December 30, 2011
James Joyce’s classic story, “The Dead”, takes place at a New Year’s dinner-dance in Dublin in 1904. It is filled with colorful personalities, and is a glimpse of a bygone era.
The hostesses of the annual dinner are the Misses Kate and Julia Morkan, frail elderly aunts of the story’s central characters, Gabriel Conroy and his wife Gretta, the crisis in whose marriage provides the dramatic through-line of this deeply emotional story.
“The Dead,” is the final work in Joyce’s famous collection of short stories, Dubliners, depicting the lives of different people living in and around Dublin, Ireland at the turn of the 20th century. Selected Shorts commentator Hannah Tinti cites it as a tribute to Joyce’s perseverance—it took him nearly ten years to get the volume published, after problems with censors and several printers backing out on deals. Dubliners was eventually released by Grant Richards in 1914, and has been keystone in contemporary literature ever since.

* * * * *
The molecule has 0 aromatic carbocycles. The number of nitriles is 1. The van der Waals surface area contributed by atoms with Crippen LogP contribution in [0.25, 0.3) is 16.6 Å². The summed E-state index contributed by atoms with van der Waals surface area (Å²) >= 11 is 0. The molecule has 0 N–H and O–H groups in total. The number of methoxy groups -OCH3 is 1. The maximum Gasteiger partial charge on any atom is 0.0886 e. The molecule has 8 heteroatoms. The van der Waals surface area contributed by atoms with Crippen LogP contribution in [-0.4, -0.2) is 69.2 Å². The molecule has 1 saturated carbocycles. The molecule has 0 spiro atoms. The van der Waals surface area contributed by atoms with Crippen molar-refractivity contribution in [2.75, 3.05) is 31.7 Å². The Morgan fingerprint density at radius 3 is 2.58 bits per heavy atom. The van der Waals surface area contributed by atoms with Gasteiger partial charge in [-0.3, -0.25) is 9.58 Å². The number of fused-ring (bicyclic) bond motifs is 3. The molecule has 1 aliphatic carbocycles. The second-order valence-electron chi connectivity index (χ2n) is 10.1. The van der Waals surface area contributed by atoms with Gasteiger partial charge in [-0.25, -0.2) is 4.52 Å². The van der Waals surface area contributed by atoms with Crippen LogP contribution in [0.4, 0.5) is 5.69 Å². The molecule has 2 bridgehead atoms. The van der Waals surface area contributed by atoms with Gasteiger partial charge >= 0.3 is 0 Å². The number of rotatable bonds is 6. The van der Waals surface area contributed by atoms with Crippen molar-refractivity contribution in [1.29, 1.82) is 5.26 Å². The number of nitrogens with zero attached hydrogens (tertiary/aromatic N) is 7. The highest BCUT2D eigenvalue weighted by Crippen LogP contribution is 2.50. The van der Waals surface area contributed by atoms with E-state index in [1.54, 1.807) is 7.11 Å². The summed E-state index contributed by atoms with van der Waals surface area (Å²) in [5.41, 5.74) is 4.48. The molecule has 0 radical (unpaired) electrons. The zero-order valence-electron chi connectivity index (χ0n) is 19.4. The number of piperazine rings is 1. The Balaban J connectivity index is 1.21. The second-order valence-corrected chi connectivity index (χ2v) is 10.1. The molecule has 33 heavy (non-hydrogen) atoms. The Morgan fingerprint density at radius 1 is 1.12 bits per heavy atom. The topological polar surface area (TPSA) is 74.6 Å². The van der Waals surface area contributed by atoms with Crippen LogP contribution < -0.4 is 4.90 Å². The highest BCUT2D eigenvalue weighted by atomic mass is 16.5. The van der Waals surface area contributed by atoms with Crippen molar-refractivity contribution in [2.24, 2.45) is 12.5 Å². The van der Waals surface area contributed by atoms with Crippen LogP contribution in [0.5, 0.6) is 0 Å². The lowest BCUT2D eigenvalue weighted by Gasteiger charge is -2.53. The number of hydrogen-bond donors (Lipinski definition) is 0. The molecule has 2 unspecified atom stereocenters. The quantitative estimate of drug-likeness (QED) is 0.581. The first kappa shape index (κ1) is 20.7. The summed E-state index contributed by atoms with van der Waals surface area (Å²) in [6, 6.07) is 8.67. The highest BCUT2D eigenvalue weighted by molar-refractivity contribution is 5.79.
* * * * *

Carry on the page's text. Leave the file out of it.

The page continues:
Tinti notes, too, that the stories in Dubliners are arranged chronologically, so that the first few, such as “Araby” are tales of youth. The main characters get progressively older in each story, so it makes sense that “The Dead” which includes both older characters and the ghosts of those no longer living, should be the final piece in the collection.
This program features Part 1 of “The Dead,” and includes period music by one of Joyce’s favorite singers, the Irish tenor John McCormack. The performers are Rene Auberjonois, Fionnula Flanagan and Isaiah Sheffer